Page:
Thursday, 3 January 2013

A small row about some Islands

David Cameron will surely be thanking Argentina's president, Cristina Fernandez de Kirchner, for brightening up what must otherwise be rather a depressing new year by taking out an ad in the Guardian demanding the "return" of the Malvinas.

There are, as I've suggested before, good reasons of realpolitik that might induce a sufficiently cynical British government to give the Falkland Islands to Argentina over the heads of its inhabitants, or better perhaps to sell them.  Maintaining British presence there is pointless and expensive, and harms diplomatic and trade relationships with an area of the world that is of increasing economic importance.  The islands themselves are of almost no strategic significance, and as for the Islanders, they are sufficiently few in number that they could be bought off and given generous resettlement grants should they wish to move to the UK rather than live under Argentinian sovereignty.  Why should the wishes of three thousand islanders, half of whom are recent immigrants anyway, continue to outweigh those of the sixty million of us who live on the British mainland?

The principle may not be a good one (self-determination and all that) but the British government has rarely been above such high-handed colonial behaviour in the past.  Just ask the inhabitants of the Chagos Islands, disgracefully kicked out of their own country in the 1960s because the Americans wanted an airbase.  Only a couple of years before the 1982 invasion, Margaret Thatcher dispatched one of her most trusted ministers, Nicholas Ridley, to do a deal with Argentina.  Under the plans, sovereignty would have been ceded and Argentina would have had an offical role on the Islands, but British administration would have continued under a 99 year lease.  British and Argentinian flags would have flown side by side.  The idea was only dropped after it became clear that the Islanders would refuse to accept it and a number of sympathetic MPs on both sides of the House took up the case.

Things are very different today, however.  Kirchner's rather silly letter, which dismisses the Islanders as "a population implantation process" and bases her claim to the islands on events of 180 years ago, was one assumes written largely for domestic consumption.  The Argentinian economy is in an even worse state than Britain's, and there's no more obvious distraction tactic than a bit of nationalistic sabre-rattling.  Still, it's hard to believe that many Argentinians still fall for it.  The exchange of insults is by now entirely ritualistic, Kirchner accusing the British of "colonialism", while demanding the right to colonise an already inhabited country, Cameron in turn "vowing" to defend the Islands as though an actual invasion were on the cards.   In fact, the Royal Navy is so tiny these days that defeating a successful Argentine invasion would be all but impossible now.  But fear not, it won't happen.  Kirchner can attain her objectives much more easily, by creating a synthetic row.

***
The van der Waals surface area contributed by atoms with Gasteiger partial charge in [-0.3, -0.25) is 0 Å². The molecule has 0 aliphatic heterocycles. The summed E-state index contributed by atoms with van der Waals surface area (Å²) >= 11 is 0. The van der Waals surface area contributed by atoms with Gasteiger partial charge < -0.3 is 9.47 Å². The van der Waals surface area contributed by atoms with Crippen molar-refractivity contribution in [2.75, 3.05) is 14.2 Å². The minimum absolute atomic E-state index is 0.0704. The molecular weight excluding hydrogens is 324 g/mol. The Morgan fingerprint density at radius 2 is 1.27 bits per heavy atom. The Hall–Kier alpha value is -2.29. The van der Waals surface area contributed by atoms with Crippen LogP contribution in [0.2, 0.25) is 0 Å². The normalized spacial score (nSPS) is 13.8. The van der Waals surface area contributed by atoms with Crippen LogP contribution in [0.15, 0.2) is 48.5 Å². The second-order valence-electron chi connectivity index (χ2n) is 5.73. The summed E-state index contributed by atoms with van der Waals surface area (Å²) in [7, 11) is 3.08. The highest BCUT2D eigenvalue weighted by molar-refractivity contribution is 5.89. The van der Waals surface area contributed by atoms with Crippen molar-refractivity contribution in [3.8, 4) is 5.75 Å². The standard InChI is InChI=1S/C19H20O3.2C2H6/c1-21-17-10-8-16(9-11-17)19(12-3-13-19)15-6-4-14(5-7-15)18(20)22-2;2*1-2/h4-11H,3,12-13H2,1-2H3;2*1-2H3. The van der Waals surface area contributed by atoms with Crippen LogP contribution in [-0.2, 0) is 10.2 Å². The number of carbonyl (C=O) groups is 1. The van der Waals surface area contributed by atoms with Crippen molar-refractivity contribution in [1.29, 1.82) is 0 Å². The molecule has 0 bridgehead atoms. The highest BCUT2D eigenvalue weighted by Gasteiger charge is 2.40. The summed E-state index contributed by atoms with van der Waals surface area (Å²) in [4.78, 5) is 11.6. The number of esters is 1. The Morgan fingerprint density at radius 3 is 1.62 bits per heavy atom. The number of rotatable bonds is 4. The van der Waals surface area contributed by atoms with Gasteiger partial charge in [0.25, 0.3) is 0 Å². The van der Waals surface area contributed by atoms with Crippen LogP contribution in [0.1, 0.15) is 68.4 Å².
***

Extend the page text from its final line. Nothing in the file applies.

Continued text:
On the other hand, batting away Kirchner's demands offers Cameron an easy win.  At no cost, he can pose as a champion self-determination and, of course, British pride.  Not that he has any choice in the matter.  Politically, conceding to Argentina's demands, even to the extent of acknowledging that discussions are a possibility, would be close to political suicide.  I doubt that even in 1980 the Ridley plan was practicable: it relied upon the Islanders being biddable or, if they weren't, on them being unable to attract the support of British MPs who could see advantage in banging the patriotic drum.  Such a scheme couldn't succeed now.  The effect of the war was twofold.  Firstly, it made the Falklands, a territory of which few British people were even aware in 1982, into a nationalistic obsession almost (though not quite) on the scale that the Malvinas had always been among many in Argentina.  Secondly, it gave the Islanders a moral veto.  Theoretically, Britain and Argentina could negotiate, with any deal being offered to the Islanders in a referendum, without violating the sacred principle of self-determination.  Practically, even starting negotiations would be impossible because the Islanders plainly do not want it and, therefore and more importantly, the British press would never stand for it.  A deal was only possible when most British people had never heard of the Falklands and would therefore not have cared either way. 

A parallel is sometimes drawn with Hong Kong, where the Thatcher government saw little trouble agreeing to hand over several million people to a Communist regime.  But the difference was far more than one of scale.  The vast majority of Hong Kong's population were ethnically Chinese, after all; they happened to live in a British colony, and many of them might have preferred to remain so, but their language and customs were not British.  If the population of Hong Kong prior to 1997 had consisted entirely  of expatriates and the descendants of British settlers, the handover would, I suggest, have been unthinkable.  The Chinese government would still have wanted the territory, of course, but I doubt they would have wanted the people.  It would have been a mess.  Fortunately, the British always had the good sense to keep Hong Kong essentially Chinese.

The Falklands, however, have never been settled by Argentinians or by other Spanish-speaking South Americans.  They are almost monoculturally British, far more than the United Kingdom itself: embarrassingly so, in some ways, which is partly why sections of the British Left would like nothing better than to be shot of them.  That, ultimately, rather than any high-sounding rhetoric about self-determination, is why this and any future British government will be both unable and unwilling to give them away.